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Ben Pasternak just raised $50 million for his food-tech company. His products are carried by Target and Sam’s Club. This is his third startup. He is 21 years old. Raised in Sydney, Australia, he has been living on his own in Manhattan since he turned 16.

Way to make the rest of us look bad, Mr. Pasternak.

His mother, Anna Pasternak, who still lives in Sydney, says that when she was 21, she was in college and working as a waitress. “I can’t decide what to have for breakfast, and he’s running this huge team in New York," she says. “I don’t understand where it comes from."

When I met the entrepreneur for coffee last week, I expected an absolute maniac, or weird genius. But he was sunny and relaxed, dressed in his “uniform" of a long-sleeve navy tee, black athletic pants and sneakers. He was happy to tell his story.

It started when he was 14. A geek with average grades, Mr. Pasternak was astounded when Impossible Rush, a game he invented while sitting in science class, hit the app charts with more than 2 million downloads. “It was a tiny little game, but addictive," he says.

Mom encouraged him to call the local paper with the story. He soon had the world’s attention and interest from a New York City filmmaker who offered to connect him with investors in the U.S.

On his last day of eighth grade in 2015, he put a note in his locker that said, “If you’re reading this, you really f—ed up."

“My goal was to never go to school again," he says. And he didn’t.

His dad took him to San Francisco that summer for a series of venture capital meetings arranged by the filmmaker, followed by a trip to Disneyland. To the family’s surprise, he landed nearly $500,000 from four backers, and the filmmaker suggested he move to New York City to launch his startup.

In August, his mother took him to Manhattan and found him a small apartment in a Hell’s Kitchen doorman building where a family friend also had an apartment.

Ms. Pasternak says agreeing to let her son live alone in New York City was among the hardest decisions she’s ever made, and did so only because she believed it was temporary: “I thought Ben would last maybe a month," she says.

She stayed with him for several weeks, until his 16th birthday, and recalls a teary goodbye. Mr. Pasternak says he spent his first night alone experimenting with a new watermelon carving technique he saw on YouTube.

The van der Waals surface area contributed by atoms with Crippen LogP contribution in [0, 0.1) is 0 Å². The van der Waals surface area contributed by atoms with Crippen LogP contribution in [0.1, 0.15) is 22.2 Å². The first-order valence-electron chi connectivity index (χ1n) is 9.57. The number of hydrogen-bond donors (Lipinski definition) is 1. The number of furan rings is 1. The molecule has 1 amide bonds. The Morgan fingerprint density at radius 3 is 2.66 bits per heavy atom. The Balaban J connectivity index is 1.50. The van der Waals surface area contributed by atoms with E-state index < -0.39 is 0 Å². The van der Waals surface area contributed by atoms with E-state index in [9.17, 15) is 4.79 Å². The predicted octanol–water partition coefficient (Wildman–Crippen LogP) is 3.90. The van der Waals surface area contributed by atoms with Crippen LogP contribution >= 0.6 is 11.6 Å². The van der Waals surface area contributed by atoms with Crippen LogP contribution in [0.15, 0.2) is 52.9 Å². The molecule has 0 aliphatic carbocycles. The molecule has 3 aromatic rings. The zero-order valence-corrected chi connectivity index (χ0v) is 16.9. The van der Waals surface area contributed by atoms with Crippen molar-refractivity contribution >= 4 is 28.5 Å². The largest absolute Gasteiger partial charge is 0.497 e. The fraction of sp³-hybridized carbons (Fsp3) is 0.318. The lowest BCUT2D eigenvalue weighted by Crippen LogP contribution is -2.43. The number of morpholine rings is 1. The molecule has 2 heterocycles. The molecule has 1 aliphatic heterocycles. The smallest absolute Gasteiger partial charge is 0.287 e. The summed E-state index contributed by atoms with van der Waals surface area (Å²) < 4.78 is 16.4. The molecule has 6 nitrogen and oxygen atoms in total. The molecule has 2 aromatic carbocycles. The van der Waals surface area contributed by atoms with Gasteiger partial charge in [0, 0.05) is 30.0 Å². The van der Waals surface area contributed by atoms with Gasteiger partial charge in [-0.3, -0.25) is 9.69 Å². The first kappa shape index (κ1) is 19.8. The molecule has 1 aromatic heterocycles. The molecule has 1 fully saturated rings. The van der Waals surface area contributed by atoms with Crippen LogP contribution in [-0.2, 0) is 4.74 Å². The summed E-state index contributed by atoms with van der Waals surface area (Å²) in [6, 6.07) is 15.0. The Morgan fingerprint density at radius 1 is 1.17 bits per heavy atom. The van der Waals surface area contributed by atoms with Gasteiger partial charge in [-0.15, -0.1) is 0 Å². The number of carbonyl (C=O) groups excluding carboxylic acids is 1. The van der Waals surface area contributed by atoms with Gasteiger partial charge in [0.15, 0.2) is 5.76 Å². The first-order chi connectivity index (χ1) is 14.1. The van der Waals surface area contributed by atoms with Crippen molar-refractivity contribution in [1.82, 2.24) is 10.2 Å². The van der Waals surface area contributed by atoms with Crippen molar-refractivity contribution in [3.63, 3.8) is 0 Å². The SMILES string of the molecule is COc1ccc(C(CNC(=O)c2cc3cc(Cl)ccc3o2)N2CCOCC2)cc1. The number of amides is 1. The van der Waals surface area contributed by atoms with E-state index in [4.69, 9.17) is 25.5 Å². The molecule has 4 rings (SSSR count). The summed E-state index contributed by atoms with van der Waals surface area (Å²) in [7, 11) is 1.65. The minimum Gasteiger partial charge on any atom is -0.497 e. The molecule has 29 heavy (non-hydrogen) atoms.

The first few months in Manhattan were strange, fun and a little lonely, says Mr. Pasternak. He saw his mentor and family friends on occasion but was mostly home alone, sitting on the couch with his laptop, building his next app with an online team of hacker types.

He bought steam-table rice and peas from the bodega for lunch and ordered fast food from Seamless for dinner. He drew his goals on the walls. He slept on the floor—a teen’s idea of discipline—and watched the startup competition show “Shark Tank" when he felt lonely.

He launched his new app in Spring 2016. Flogg was a shopping and social-media platform for teens. It flopped. “No one liked it," he says.

Washed up and broke at 16, Mr. Pasternak did what any good serial entrepreneur does: He persuaded more people to give him more money.

This second attempt was harder—he pitched more than 100 investors, mostly by cold-calling—and raised just $200,000. But it was enough to design and launch another social-media app. Monkey was a hit. He built a company around the new venture. It was acquired by a Chinese firm for an undisclosed sum in 2018.

There was plenty of investor interest when he launched his third startup, SIMULATE, a “tech optimistic" nutrition company. Joe Medved, a partner with Lerer Hippeau, an early-stage venture-capital fund based in New York City with more than $1 billion under management, says he was impressed with Mr. Pasternak. “A lot of kids have crazy ideas. He has the ability to convince people to bet their careers on it. Or bet significant investments," he says.

Mr. Medved considers Mr. Pasternak’s youth a plus. “You need to have some level of naiveté to create something that is truly disruptive," he says.

Mr. Pasternak says he got interested in food because the industry has been shunning new technology such as GMO crops and factory processing in favor of production techniques from the 1800s. Starting with NUGGS, a vegan take on the classic chicken nugget, he’s applying a software framework to food.

He launched NUGGS in beta mode, selling direct to customers targeted on Facebook and Instagram and soliciting feedback. Everyone agreed the nuggets were terrible. NUGGS 1.0, launched in June 2018, was the first design to hit supermarket freezers. Each version includes release notes. Version 1.6, launched June 2020, states: “Includes fixes and improvements. This update has an improved, chicken-like flavor."

I recently visited the SIMULATE lab in the company’s oversize Soho loft where scientists are busy building a better faux nugget out of ingredients that include textured wheat protein. I sampled the soon-to-be-released NUGGS 2.1. Tastes like chicken!

The best part is the product tagline: “Kills you slower."

“One of our company’s core values is non-peachiness," says Mr. Pasternak, who came up with the slogan.

Mr. Pasternak says SIMULATE will spend the $50 million to triple distribution to more than 15,000 stores, and triple its staff of 20. Half the new hires will be scientists and engineers.

His vision goes beyond fake chicken. SIMULATE will invent new food categories and change the way we eat, Mr. Pasternak says.

I reported this back to Mr. Pasternak’s mother. “Why can’t he just be a failure and come home?" she quipped.

But she’s betting he follows through. “I’ve learned not to write him off," she says. “He seems to be able to have a vision and realize it. So watch this space!"

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